• Use Google Maps to view and print out an aerial photo of your school. Take measurements of the overall dimensions of your existing athletic facilities, both indoor and outdoor and use the aerial to map out the measurements.
  • Post this aerial map and sketch here so everyone can understand the relationship between your school building, the athletic fields, and the proposed site of your new pavilion. Describe the surrounding area and note existing structures such as the field, track, seating, storage, locker rooms, concession stands, and any fences. 
  • On a piece of tracing paper placed over the aerial photo of your school, sketch a diagram showing a large arc around the building to show the path of the sun throughout the day.  This drawing is called a site analysis diagram.  (Remember, the sun rises in the east and sets in the west.)

Think About

  • Will your new athletic pavillion replace your school's existing athletic facilities or become an addition to a different part of the building? Will it be built in an empty lot or space?  Will it be underground or built on the roof?  You decide.
  • Spend some time looking at the aerial photo of your school.  What types of other buildings surround your school?  Homes, businesses, parks, parking lots, or an empty field?  How will these other buildings impact the design of your new athletic pavillion?
  • What types of streets surround your school? Are they busy or quiet?   
  • Based on the site analysis diagram you've sketched, where is the sun located throughout the school day?
  • How can the indoor and outdoor areas of your new athletic pavillion be positioned to take advantage of the sunlight for good lighting?

ayooomario's work for the Brainstorm Ideas step:

In this part of the project, I began sketching my ideas and actually translating them onto the computer. I started off with a few concept sketches and then quickly settled onto my final design.
I got my inspiration for the windows from this building: the Kaleida Health Gates Vascular...
This is the very first sketch I put together. I particularly like deconstructive modernism. I like...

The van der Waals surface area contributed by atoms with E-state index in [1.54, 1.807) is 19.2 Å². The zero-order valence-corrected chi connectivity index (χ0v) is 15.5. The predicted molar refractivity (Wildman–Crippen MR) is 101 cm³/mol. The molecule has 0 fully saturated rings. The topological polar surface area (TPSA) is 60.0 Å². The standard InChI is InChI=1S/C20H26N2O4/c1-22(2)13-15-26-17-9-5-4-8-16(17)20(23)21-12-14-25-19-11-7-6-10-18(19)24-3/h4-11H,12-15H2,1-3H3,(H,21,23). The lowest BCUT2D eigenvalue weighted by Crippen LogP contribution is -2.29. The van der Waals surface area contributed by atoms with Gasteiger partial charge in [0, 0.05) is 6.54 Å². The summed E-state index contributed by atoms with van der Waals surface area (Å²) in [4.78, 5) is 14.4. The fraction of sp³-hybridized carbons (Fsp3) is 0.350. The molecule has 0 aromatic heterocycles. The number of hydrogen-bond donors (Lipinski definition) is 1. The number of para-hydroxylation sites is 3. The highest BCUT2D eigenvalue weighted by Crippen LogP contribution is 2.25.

This is my thought process for the indoor track I plan to incorporate. 1. Started off with the...
This design greatly influenced my design. It is the Vitra Design Campus in Weil am Rheim, Germany....
This is the final version of my original rendering. I had wanted to make the exterior stainless...

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WMS Boat House at Clark Park © Steve Hall Hedrich Blessing

In the Develop Solutions step, your rough ideas come together with drawings and models that can show others your solutions for a new library.

Important! Since DiscoverDesign is about investigating the design process, the other people viewing your project - other students around the country, your teacher, and the mentors - want to see how your ideas have changed over time. This means that while you're working on your digital model, you’ll want to be sure to keep re-saving it with a new file name every few days as you work through the steps.

Try This

  • Draw a sketch or use software such as Google SketchUp, AutoCAD, or Revit to illustrate your ideas.  You can upload photos (JPG files) from your SketchUp model, video fly throughs (FLV files) of your SketchUp model, or drawings (DWF files) from AutoCAD.
  • Determine the best location for your new structure. Make side notes of where new elements may go or how you would change what is currently in place.